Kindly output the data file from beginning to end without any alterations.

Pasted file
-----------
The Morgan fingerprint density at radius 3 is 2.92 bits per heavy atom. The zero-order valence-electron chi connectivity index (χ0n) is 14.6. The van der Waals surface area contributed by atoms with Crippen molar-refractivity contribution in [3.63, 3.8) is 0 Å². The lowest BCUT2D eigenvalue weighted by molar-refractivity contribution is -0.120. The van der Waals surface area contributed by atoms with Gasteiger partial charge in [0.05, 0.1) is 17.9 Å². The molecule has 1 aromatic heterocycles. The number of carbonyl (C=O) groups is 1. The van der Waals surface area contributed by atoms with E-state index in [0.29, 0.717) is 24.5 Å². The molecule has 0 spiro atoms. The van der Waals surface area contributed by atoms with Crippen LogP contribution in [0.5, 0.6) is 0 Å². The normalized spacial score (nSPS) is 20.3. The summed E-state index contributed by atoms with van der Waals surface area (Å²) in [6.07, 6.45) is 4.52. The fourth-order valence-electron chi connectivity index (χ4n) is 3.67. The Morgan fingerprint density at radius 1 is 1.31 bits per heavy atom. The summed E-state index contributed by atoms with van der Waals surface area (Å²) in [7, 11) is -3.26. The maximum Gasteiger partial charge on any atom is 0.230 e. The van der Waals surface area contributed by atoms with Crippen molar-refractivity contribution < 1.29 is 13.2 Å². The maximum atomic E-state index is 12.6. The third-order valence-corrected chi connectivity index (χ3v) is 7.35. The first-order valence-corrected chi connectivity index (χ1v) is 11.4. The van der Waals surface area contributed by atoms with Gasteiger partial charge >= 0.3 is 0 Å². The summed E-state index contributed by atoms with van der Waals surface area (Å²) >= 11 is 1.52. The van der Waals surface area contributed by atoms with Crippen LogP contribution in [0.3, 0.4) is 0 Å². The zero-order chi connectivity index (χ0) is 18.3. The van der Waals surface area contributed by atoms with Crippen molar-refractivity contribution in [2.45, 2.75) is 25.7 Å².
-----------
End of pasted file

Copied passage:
The Morgan fingerprint density at radius 3 is 2.92 bits per heavy atom. The zero-order valence-electron chi connectivity index (χ0n) is 14.6. The van der Waals surface area contributed by atoms with Crippen molar-refractivity contribution in [3.63, 3.8) is 0 Å². The lowest BCUT2D eigenvalue weighted by molar-refractivity contribution is -0.120. The van der Waals surface area contributed by atoms with Gasteiger partial charge in [0.05, 0.1) is 17.9 Å². The molecule has 1 aromatic heterocycles. The number of carbonyl (C=O) groups is 1. The van der Waals surface area contributed by atoms with E-state index in [0.29, 0.717) is 24.5 Å². The molecule has 0 spiro atoms. The van der Waals surface area contributed by atoms with Crippen LogP contribution in [0.5, 0.6) is 0 Å². The normalized spacial score (nSPS) is 20.3. The summed E-state index contributed by atoms with van der Waals surface area (Å²) in [6.07, 6.45) is 4.52. The fourth-order valence-electron chi connectivity index (χ4n) is 3.67. The Morgan fingerprint density at radius 1 is 1.31 bits per heavy atom. The summed E-state index contributed by atoms with van der Waals surface area (Å²) in [7, 11) is -3.26. The maximum Gasteiger partial charge on any atom is 0.230 e. The van der Waals surface area contributed by atoms with Crippen molar-refractivity contribution < 1.29 is 13.2 Å². The maximum atomic E-state index is 12.6. The third-order valence-corrected chi connectivity index (χ3v) is 7.35. The first-order valence-corrected chi connectivity index (χ1v) is 11.4. The van der Waals surface area contributed by atoms with Gasteiger partial charge >= 0.3 is 0 Å². The summed E-state index contributed by atoms with van der Waals surface area (Å²) >= 11 is 1.52. The van der Waals surface area contributed by atoms with Crippen LogP contribution in [0.3, 0.4) is 0 Å². The zero-order chi connectivity index (χ0) is 18.3. The van der Waals surface area contributed by atoms with Crippen molar-refractivity contribution in [2.45, 2.75) is 25.7 Å².